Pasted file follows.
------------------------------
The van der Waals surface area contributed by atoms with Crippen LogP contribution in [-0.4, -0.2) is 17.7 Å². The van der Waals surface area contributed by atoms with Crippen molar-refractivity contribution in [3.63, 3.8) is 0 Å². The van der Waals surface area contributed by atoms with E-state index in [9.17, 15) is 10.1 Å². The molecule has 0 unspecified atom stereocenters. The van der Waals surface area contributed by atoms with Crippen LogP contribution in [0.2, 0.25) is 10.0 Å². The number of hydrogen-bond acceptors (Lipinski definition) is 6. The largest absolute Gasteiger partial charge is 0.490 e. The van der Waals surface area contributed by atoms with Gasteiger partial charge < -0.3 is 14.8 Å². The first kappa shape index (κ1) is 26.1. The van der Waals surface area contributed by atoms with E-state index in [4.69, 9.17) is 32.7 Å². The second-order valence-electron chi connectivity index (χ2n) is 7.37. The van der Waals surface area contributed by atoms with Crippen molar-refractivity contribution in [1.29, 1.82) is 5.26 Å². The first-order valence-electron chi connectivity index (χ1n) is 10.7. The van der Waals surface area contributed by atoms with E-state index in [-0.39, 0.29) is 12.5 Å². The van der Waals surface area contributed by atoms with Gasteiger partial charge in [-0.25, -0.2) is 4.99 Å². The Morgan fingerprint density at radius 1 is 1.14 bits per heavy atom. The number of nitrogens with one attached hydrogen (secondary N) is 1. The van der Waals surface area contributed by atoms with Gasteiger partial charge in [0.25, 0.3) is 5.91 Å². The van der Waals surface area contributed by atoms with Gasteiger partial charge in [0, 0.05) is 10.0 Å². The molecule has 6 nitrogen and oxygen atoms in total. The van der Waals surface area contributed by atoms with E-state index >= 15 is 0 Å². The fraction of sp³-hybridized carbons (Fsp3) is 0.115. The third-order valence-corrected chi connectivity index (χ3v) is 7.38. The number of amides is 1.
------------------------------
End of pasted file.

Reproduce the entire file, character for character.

The van der Waals surface area contributed by atoms with Crippen LogP contribution in [-0.4, -0.2) is 17.7 Å². The van der Waals surface area contributed by atoms with Crippen molar-refractivity contribution in [3.63, 3.8) is 0 Å². The van der Waals surface area contributed by atoms with E-state index in [9.17, 15) is 10.1 Å². The molecule has 0 unspecified atom stereocenters. The van der Waals surface area contributed by atoms with Crippen LogP contribution in [0.2, 0.25) is 10.0 Å². The number of hydrogen-bond acceptors (Lipinski definition) is 6. The largest absolute Gasteiger partial charge is 0.490 e. The van der Waals surface area contributed by atoms with Gasteiger partial charge < -0.3 is 14.8 Å². The first kappa shape index (κ1) is 26.1. The van der Waals surface area contributed by atoms with E-state index in [4.69, 9.17) is 32.7 Å². The second-order valence-electron chi connectivity index (χ2n) is 7.37. The van der Waals surface area contributed by atoms with Crippen molar-refractivity contribution in [1.29, 1.82) is 5.26 Å². The first-order valence-electron chi connectivity index (χ1n) is 10.7. The van der Waals surface area contributed by atoms with E-state index in [-0.39, 0.29) is 12.5 Å². The van der Waals surface area contributed by atoms with Gasteiger partial charge in [-0.25, -0.2) is 4.99 Å². The Morgan fingerprint density at radius 1 is 1.14 bits per heavy atom. The number of nitrogens with one attached hydrogen (secondary N) is 1. The van der Waals surface area contributed by atoms with Gasteiger partial charge in [0.25, 0.3) is 5.91 Å². The van der Waals surface area contributed by atoms with Gasteiger partial charge in [0, 0.05) is 10.0 Å². The molecule has 6 nitrogen and oxygen atoms in total. The van der Waals surface area contributed by atoms with E-state index >= 15 is 0 Å². The fraction of sp³-hybridized carbons (Fsp3) is 0.115. The third-order valence-corrected chi connectivity index (χ3v) is 7.38. The number of amides is 1.